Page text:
BRIEF ACCOUNT OF THE FIRST SETTLEMENT AND ORGANIZATION OF THE VARIOUS TOWNSHIPS
WASHINGTON TOWNSHIP AND WAVERLY
The early history of Washington township and of Waverly are much alike, the only difference being that the early history of Waverly does not include all the early history of Washington township.
On February 21st, 1859, when this township was organized Waverly was a part of and included in Washington township and so remained until it became a separate township, January 8th, 1886. The first election was held April 3rd, 1859, at a house formerly occupied by H. A. Miles. At this time the following officers were elected: Town Clerk, N. M. Smith; Trustees, Edward Tyrrell, Horace Wallace and James Estep; Assessor, Edward Tyrrell; Justices, N. M. Smith and John R. Buckmaster; Constables, Joseph G. Ellis and Jonathan Goforth; Drainage Commissioner, Edward Tyrrell; Supervisor of Roads, Wm. Powell. The most of those elected were residents of what is now La Fayette township.
To clear up the difference between the time of the first election and the organization of the township and, perhaps, some of the others as well, it will be necessary to state that this election was held under an order of the County Court, given February 6, 1854, dividing the county into election precincts as follows:
Townships 91, 92 and 93, ranges 11 and 12, constituted Bremer precinct (afterward changed to Frederika precinct).
Township 93, ranges 13' and 14, constituted Polk precinct.
Township 92, ranges 13 and 14, constituted Washington precinct.
Township 91, range 13, constituted Jefferson precinct.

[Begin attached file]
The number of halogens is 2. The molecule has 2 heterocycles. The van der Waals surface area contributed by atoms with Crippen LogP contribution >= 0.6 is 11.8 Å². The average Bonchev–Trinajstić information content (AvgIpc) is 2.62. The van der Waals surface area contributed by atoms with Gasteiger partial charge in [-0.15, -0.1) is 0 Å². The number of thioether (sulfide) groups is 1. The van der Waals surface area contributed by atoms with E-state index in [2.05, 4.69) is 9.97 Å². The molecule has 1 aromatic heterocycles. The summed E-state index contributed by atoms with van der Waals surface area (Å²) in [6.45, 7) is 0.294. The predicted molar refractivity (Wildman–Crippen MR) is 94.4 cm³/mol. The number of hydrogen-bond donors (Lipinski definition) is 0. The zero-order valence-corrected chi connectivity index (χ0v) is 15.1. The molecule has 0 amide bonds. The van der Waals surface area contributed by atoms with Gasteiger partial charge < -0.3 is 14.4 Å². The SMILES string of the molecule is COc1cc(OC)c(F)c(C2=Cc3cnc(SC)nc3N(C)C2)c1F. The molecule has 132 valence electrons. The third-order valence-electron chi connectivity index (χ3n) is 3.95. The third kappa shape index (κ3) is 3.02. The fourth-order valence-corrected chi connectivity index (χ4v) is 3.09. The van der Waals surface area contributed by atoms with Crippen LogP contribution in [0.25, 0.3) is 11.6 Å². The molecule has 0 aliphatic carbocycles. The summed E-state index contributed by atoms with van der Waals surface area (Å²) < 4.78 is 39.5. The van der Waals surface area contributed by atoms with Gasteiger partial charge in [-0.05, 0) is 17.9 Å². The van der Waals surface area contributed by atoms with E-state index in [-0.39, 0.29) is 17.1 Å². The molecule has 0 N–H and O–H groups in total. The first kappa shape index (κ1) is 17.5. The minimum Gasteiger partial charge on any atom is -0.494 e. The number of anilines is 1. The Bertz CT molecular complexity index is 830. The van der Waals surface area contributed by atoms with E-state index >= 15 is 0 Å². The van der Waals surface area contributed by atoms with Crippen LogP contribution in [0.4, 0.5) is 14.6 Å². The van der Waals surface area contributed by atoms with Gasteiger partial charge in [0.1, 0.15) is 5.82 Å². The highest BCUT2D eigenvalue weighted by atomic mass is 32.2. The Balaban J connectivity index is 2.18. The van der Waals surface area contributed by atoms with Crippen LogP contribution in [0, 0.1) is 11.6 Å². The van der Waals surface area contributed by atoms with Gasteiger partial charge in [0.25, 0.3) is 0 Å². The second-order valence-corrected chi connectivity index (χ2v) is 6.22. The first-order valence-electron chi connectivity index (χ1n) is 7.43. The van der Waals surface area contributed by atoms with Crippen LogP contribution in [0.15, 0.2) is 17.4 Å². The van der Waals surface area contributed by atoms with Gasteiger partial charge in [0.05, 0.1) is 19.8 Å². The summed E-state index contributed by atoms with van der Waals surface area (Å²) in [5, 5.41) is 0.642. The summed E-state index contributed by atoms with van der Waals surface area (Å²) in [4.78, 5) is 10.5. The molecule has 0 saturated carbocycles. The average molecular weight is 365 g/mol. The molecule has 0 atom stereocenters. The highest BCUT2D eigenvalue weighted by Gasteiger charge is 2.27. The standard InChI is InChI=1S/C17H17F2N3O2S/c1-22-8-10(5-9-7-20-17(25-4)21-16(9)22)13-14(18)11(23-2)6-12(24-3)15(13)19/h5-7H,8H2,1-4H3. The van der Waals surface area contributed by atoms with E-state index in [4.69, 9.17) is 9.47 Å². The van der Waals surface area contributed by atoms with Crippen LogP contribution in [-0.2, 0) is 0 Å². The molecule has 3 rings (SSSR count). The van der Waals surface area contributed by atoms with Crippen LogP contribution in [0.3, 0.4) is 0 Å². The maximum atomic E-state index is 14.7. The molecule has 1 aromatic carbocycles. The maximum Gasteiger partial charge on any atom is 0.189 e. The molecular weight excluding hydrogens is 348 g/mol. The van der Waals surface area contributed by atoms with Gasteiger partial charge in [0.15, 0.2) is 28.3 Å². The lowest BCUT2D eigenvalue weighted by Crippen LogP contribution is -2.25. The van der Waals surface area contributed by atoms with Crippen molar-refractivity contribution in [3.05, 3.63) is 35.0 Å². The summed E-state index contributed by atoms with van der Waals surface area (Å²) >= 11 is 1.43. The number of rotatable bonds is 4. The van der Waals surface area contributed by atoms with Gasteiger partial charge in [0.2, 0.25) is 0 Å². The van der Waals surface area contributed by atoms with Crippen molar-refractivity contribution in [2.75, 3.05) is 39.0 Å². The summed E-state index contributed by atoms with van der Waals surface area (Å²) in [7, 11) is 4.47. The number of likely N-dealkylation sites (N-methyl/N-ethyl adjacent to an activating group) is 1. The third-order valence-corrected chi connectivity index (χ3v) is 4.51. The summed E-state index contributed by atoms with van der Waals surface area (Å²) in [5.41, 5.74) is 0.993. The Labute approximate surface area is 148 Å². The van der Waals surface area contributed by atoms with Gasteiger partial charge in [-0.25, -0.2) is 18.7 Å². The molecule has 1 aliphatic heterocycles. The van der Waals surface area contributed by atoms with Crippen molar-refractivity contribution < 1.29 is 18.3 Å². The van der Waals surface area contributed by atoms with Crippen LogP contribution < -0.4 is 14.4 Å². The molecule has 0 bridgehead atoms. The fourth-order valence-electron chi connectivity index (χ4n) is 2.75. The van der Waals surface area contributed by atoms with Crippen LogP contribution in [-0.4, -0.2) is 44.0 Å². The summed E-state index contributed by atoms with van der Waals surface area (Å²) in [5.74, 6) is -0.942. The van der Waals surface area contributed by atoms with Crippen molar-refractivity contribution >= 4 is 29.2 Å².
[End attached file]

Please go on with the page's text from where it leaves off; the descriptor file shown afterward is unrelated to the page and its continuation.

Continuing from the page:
Township 91, range 14, constituted Jackson precinct.
The first to settle in the township, outside of Waverly, was John Clark. He came with his wife and eight children in the fall of 1849 and settled on section 8, township 91, range 13, which is now a part of Washington township. He was a real pioneer and did much to help build and settle up the country. One of his sons, David Clark, has been several times favorably mentioned in former articles.
Among others that came in 1850 were Rev. Chas. N. Martin with his wife and sons, J. H. Martin, Samuel B. Martin, Wm. B. Martin and their families. The Rev. Martin was a Baptist minister, who for a long time looked after the spiritual welfare of some of the early settlers, and his wife, familiarly called "Aunt Betsey," has been before mentioned as the first doctor to locate in the county.
Wm. Hinton, Jacob Heckard and his sons, David and John Heckard, J. H. McRoberts, Joseph Kerr and Aaron Daw came also in 1850.
Daw was a nephew of Lorenzo Daw, the famous eccentric early day preacher, and, like his uncle, was rather peculiar in his ways.
W. P. Harris was a prominent pioneer who came in 1853.
Robert Farnsworth came in 1855. About this time there came H. R. Wells, John Findley, B. W. Johnson, John Davis, Anson Case, E. I. Bussey, A. M. Winner, Mr. Glassford and several others, all of whom were active in the development of the township.
Last updated 4/9/16
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